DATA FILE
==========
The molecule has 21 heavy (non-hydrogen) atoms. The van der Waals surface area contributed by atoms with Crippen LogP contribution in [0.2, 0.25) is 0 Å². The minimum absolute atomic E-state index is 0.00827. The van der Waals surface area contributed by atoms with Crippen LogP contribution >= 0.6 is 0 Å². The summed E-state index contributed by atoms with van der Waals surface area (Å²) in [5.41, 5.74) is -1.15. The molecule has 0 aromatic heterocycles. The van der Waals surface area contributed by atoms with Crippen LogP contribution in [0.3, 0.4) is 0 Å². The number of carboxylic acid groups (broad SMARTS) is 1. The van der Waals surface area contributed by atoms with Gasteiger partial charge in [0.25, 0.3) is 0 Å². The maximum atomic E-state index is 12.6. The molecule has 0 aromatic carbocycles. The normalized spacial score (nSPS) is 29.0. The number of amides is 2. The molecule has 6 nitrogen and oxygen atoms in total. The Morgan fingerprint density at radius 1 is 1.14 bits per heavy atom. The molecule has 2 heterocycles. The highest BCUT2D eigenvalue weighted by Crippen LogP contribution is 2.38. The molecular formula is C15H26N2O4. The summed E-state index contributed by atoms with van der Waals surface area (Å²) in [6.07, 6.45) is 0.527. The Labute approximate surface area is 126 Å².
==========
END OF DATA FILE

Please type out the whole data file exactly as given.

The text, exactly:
The molecule has 21 heavy (non-hydrogen) atoms. The van der Waals surface area contributed by atoms with Crippen LogP contribution in [0.2, 0.25) is 0 Å². The minimum absolute atomic E-state index is 0.00827. The van der Waals surface area contributed by atoms with Crippen LogP contribution >= 0.6 is 0 Å². The summed E-state index contributed by atoms with van der Waals surface area (Å²) in [5.41, 5.74) is -1.15. The molecule has 0 aromatic heterocycles. The van der Waals surface area contributed by atoms with Crippen LogP contribution in [0.3, 0.4) is 0 Å². The number of carboxylic acid groups (broad SMARTS) is 1. The van der Waals surface area contributed by atoms with Gasteiger partial charge in [0.25, 0.3) is 0 Å². The maximum atomic E-state index is 12.6. The molecule has 0 aromatic carbocycles. The normalized spacial score (nSPS) is 29.0. The number of amides is 2. The molecule has 6 nitrogen and oxygen atoms in total. The Morgan fingerprint density at radius 1 is 1.14 bits per heavy atom. The molecule has 2 heterocycles. The highest BCUT2D eigenvalue weighted by Crippen LogP contribution is 2.38. The molecular formula is C15H26N2O4. The summed E-state index contributed by atoms with van der Waals surface area (Å²) in [6.07, 6.45) is 0.527. The Labute approximate surface area is 126 Å².